Criminal Defense Blog

Domestic Violence In Alabama


Understanding the Law in Alabama Regarding Domestic Violence

In Alabama, depending on the severity of the alleged action, domestic violence charges are generally misdemeanor charges.  Regardless, Alabama courts take domestic violence charges seriously and a conviction can have a substantial impact.  In most cases, evidence surrounding a domestic violence charge will come from the victim and the suspect, both of which telling their own version of what happened.  There may be other witnesses or past evidence of a history of violence or abuse that will be considered. If you are facing a domestic violence charge in Alabama, here is what you should know.

Classifications In Alabama

There are basically three classifications of domestic violence charges in Alabama, based on the severity of the alleged actions committed.  The purpose of Alabama’s domestic violence law is to protect a specific class of people: spouses (current or former), parents, children, household members and people with which the suspect has a romantic relationship.  The three categories are First, Second and Third Degree Domestic Violence.

First Degree Charge

As with other crimes in Alabama that are ranked by degree, a First Degree charge is the most serious.  A First Degree Domestic Violence charge involves a first degree assault charge.  This would include actions where “a person intends to cause serious physical injury to another person and does so using a dangerous or deadly object or weapon; when someone intends to disfigure another in a serious and permanent matter or attempts to destroy a physical aspect of another person; or commits any of these acts in the course of committing another serious crime such as arson and/or kidnapping.”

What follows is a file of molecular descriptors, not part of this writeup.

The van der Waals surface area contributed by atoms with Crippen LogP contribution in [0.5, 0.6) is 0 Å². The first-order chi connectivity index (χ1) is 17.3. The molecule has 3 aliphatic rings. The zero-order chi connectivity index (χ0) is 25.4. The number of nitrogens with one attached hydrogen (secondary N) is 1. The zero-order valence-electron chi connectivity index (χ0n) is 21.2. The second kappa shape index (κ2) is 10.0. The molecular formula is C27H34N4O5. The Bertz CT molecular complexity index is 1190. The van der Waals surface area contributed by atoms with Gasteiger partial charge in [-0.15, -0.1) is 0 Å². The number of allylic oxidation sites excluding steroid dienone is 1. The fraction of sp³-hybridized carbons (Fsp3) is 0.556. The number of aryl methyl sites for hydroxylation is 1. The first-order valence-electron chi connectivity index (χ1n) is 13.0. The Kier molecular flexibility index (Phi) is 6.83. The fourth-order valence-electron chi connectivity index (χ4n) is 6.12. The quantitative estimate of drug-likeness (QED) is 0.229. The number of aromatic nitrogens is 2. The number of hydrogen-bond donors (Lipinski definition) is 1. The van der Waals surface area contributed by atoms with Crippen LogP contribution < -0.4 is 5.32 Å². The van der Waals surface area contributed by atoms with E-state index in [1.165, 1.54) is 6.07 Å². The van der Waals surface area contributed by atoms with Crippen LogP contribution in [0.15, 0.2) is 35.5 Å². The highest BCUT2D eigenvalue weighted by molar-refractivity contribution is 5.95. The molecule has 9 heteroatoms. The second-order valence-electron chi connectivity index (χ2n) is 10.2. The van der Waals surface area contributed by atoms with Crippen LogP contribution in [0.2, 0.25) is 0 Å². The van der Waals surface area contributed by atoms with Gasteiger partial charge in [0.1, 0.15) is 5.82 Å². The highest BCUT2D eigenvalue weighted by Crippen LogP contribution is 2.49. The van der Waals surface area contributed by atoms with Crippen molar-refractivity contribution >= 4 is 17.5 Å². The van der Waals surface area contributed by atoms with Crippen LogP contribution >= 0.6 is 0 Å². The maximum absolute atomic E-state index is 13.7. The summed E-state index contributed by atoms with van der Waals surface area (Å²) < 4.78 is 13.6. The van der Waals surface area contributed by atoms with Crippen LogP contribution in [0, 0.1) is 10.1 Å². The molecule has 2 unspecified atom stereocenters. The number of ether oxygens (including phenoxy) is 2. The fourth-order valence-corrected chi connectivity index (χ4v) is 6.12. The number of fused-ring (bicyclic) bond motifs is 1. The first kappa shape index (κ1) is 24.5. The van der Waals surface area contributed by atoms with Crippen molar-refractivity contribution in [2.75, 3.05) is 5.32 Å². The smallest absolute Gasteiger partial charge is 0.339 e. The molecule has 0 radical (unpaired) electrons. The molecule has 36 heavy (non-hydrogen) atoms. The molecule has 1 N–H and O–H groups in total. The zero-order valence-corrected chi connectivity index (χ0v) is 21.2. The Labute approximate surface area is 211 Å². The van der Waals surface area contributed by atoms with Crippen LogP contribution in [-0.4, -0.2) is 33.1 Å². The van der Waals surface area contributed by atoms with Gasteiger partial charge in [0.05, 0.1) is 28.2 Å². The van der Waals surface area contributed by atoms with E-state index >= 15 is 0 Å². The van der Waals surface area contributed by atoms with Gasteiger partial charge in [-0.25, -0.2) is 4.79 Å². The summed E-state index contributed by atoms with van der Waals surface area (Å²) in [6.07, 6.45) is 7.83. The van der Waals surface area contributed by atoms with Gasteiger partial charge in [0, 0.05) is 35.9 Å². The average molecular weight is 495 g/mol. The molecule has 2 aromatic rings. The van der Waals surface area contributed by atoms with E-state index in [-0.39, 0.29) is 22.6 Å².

Second and Third Degree Charges

Similarly, a Second Degree Domestic Violence charge involves a second degree assault. This charge is considered a felony charge, bringing with it a possible sentence of a minimum of six months in jail with no early release. A Third Degree Domestic Violence charge is a misdemeanor offense, which is generally the most common domestic violence charge. Third Degree involves a person is found to have committed a third degree assault.

If you have questions regarding domestic violence, or any other criminal defense matters, please contact Ketcham Law for a consultation either online or by calling us at (205) 296-4233.

Posted in Domestic Violence |



When Does an Entrapment Defense Apply?

Entrapment is a term used frequently in movies and crime novels, but what does it really mean and how can it be used as a defense to a crime?  Entrapment is a real defense that can be raised in criminal cases where the suspect alleges he was persuaded by law enforcement officers to commit the crime with which he is charged. However, in order for an entrapment defense to be successful, the suspect must be able to prove that he did not have any previous intention or predisposition to commit that particular crime.  In other words, you must be able to show that you only committed the crime because of the encouragement of law enforcement or some other government officer.  This can be a hard defense to prove.  Here is what you need to know.

Determining predisposition to commit a crime